‘Plan before you play’: B.C. search crews urge preparation ahead of May long weekend

‘Plan before you play’: B.C. search crews urge preparation ahead of May long weekend
BC Search and Rescue

Some people call it, “the first unofficial long weekend of summer,” and for a good reason.

The B.C. Search and Rescue Association is encouraging you to take extra precautions by preparing for your adventures ahead of the Victoria Day long weekend.

A sunny weekend and the extra day off gets people thinking of heading out for a day hike, camping, BBQing or possibly going on a kayak ride or spin on a boat, says the association, and there’s ways you can prepare for activities safely.

Expert Webinars

Ahead of the long weekend, BC AdventureSmart is offering a series of webinars for free.

The summer 2024 series will feature 10 special webinars and 13 expert guests to help you prep and become rescue ready, including the ‘Campers Code’ webinar on Thursday, May 16.

Adventure Hub

Outdoor recreation enthusiasts can also check out the Adventure Hub, which is a custom-built online planning platform with more than 450 outdoor recreation businesses and organizations that features 24 categories covering eight B.C. regions to help you plan your weekend adventures.

Visual Learning

Search and rescue teams also encourage people to take a moment and browse the B.C. Search and Rescue Associations’ YouTube channel and video library to help plan a safe hike.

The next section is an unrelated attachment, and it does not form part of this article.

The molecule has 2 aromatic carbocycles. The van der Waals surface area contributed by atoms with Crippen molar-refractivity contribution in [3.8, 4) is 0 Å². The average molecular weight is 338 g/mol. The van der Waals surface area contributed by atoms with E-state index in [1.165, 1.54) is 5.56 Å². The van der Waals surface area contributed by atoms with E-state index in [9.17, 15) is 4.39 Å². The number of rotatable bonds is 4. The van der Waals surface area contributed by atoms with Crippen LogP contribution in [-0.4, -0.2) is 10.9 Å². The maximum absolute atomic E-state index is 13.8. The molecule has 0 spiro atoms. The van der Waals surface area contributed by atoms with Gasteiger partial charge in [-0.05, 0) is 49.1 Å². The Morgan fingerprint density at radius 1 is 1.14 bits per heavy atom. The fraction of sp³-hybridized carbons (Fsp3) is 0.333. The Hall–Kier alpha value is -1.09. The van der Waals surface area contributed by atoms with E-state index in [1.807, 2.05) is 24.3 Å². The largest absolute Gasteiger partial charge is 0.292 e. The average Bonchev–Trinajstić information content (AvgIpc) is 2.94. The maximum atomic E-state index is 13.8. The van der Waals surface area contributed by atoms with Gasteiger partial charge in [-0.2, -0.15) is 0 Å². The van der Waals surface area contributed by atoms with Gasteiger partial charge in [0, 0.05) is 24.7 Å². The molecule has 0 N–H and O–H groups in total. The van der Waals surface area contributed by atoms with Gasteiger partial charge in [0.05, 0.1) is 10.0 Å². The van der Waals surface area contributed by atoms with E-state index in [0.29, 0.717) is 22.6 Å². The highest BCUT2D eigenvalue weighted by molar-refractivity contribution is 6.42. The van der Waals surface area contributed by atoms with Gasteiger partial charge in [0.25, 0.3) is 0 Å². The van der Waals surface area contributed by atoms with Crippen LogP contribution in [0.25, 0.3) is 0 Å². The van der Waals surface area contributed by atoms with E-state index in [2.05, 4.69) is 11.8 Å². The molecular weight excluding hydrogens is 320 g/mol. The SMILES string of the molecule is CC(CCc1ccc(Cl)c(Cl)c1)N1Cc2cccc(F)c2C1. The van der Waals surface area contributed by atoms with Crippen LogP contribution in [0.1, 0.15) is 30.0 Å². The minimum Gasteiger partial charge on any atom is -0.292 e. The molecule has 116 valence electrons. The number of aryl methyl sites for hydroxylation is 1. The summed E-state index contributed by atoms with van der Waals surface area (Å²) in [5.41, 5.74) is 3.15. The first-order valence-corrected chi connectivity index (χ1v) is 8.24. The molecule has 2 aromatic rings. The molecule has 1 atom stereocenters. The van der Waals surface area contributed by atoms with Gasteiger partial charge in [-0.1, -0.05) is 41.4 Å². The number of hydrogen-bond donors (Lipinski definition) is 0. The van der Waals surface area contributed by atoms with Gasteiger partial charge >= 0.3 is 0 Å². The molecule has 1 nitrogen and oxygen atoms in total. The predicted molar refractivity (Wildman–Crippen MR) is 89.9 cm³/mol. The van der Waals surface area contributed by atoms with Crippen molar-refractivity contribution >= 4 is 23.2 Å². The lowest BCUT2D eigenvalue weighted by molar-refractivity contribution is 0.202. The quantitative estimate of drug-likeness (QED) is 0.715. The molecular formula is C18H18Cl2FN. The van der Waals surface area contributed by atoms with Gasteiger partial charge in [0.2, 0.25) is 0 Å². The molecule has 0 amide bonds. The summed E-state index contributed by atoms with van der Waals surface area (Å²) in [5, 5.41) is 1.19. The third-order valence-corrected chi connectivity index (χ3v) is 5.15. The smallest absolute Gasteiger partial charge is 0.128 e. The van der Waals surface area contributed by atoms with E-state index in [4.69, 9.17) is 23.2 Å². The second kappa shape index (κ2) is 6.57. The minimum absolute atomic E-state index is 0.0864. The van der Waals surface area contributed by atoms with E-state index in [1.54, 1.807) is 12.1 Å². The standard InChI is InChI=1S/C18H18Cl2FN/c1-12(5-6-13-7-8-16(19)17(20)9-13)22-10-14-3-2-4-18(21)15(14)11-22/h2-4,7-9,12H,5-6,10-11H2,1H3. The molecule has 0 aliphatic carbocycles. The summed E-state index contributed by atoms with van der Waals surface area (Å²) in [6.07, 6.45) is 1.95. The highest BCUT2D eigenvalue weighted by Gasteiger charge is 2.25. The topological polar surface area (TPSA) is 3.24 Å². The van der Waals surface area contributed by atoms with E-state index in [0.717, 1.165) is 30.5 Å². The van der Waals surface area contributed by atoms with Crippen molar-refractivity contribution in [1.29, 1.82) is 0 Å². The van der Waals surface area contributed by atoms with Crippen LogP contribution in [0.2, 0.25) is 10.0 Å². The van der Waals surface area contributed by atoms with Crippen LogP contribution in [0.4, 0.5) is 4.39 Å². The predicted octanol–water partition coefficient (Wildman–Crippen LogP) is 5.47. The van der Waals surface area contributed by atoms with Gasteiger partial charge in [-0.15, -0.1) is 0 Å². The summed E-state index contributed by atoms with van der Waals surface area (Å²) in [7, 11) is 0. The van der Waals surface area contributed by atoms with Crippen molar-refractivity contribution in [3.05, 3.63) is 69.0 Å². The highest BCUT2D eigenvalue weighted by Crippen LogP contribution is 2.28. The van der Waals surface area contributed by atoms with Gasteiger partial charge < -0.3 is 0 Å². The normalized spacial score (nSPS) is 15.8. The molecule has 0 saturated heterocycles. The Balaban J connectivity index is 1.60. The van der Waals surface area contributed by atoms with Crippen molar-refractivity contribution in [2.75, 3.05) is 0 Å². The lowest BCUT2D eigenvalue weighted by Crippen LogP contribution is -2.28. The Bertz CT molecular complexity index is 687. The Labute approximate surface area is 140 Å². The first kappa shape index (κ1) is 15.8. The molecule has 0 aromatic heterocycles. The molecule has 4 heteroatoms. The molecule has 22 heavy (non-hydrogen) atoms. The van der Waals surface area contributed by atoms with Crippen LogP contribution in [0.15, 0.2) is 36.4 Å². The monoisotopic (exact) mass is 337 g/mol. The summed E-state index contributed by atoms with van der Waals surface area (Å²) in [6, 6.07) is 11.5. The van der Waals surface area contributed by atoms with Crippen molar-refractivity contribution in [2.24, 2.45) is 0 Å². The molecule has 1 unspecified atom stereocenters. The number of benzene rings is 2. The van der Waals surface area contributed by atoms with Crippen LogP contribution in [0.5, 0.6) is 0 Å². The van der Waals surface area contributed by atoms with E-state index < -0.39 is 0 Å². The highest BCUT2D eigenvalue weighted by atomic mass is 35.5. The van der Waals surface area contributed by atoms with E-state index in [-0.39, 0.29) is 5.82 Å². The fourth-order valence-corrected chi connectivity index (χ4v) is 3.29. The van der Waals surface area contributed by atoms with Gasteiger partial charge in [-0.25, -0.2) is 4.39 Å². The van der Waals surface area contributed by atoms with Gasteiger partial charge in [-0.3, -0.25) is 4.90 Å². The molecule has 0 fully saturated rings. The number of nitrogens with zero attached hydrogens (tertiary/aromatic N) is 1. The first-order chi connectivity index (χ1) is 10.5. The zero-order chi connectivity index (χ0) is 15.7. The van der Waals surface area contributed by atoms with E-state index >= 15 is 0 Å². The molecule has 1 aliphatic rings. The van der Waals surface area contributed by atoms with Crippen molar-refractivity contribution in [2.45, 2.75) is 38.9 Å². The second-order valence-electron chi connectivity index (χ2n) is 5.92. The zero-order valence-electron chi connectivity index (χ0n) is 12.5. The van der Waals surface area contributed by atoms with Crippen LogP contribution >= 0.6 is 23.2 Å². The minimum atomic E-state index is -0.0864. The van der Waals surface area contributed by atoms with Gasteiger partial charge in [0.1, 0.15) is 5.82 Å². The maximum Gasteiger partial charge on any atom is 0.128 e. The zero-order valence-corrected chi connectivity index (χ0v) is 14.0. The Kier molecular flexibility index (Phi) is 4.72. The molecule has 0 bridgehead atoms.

These videos contain regional and trail-specific information on terrain, facilities, weather, hiking times and required skills, and highlight stats like where high search and rescue call volume regions are in B.C.

The 3,400 B.C. volunteer search and rescue members say it’s important to make informed decisions through these resources.

Prepping will help in search and rescue beginning with what you do before your adventures start andduring an emergency which can make or break the outcome of your outdoor experience.

“Most of our injured or lost subjects were just out for a day hike or just out for a quick climb or just picking mushrooms at their usual secret spot. If you find yourself ‘just’ doing a day trip this weekend, ask yourself what would happen if something went wrong. When hikers, campers, mountain bikers and all outdoor enthusiasts plan ahead, it helps all search and rescue volunteers too,” says Lauren Phillips, team leader, Prince George Search and Rescue.

BC SAR says there are about 1,750 search and rescue tasks per year and they’re hoping to keep SAR task numbers as low as possible and reduce the severity of injuries.

According to Victoria Clarke, coordinator and manager of Juan de Fuca Search and Rescue, the majority of rescues that they respond to are lower leg injuries along the Juan de Fuca Marine Trail.

“In 2023, this very challenging trail had the third highest number of rescues of any trail in the province,” Clarke said.

Story continues below

Juan De Fuca Trail.

SAR members recommend choosing hiking boots with a good grip and proper ankle support.

Hiking poles also provide additional stability especially when hiking with a backpack in rugged terrain.

In case of emergency, call 911, or, if  you’re using a satellite phone, call the Emergency Coordination Centre at 1-800-663-3456.

Do not wait 24 hours to report someone overdue or missing, searchers say.

SAR teams can only be activated by a requesting agency, such as police or Emergency Health Services. There is no charge for search and rescue in British Columbia.

Harry CorroHarry Corro

Recent Stories

Send us your news tips and videos!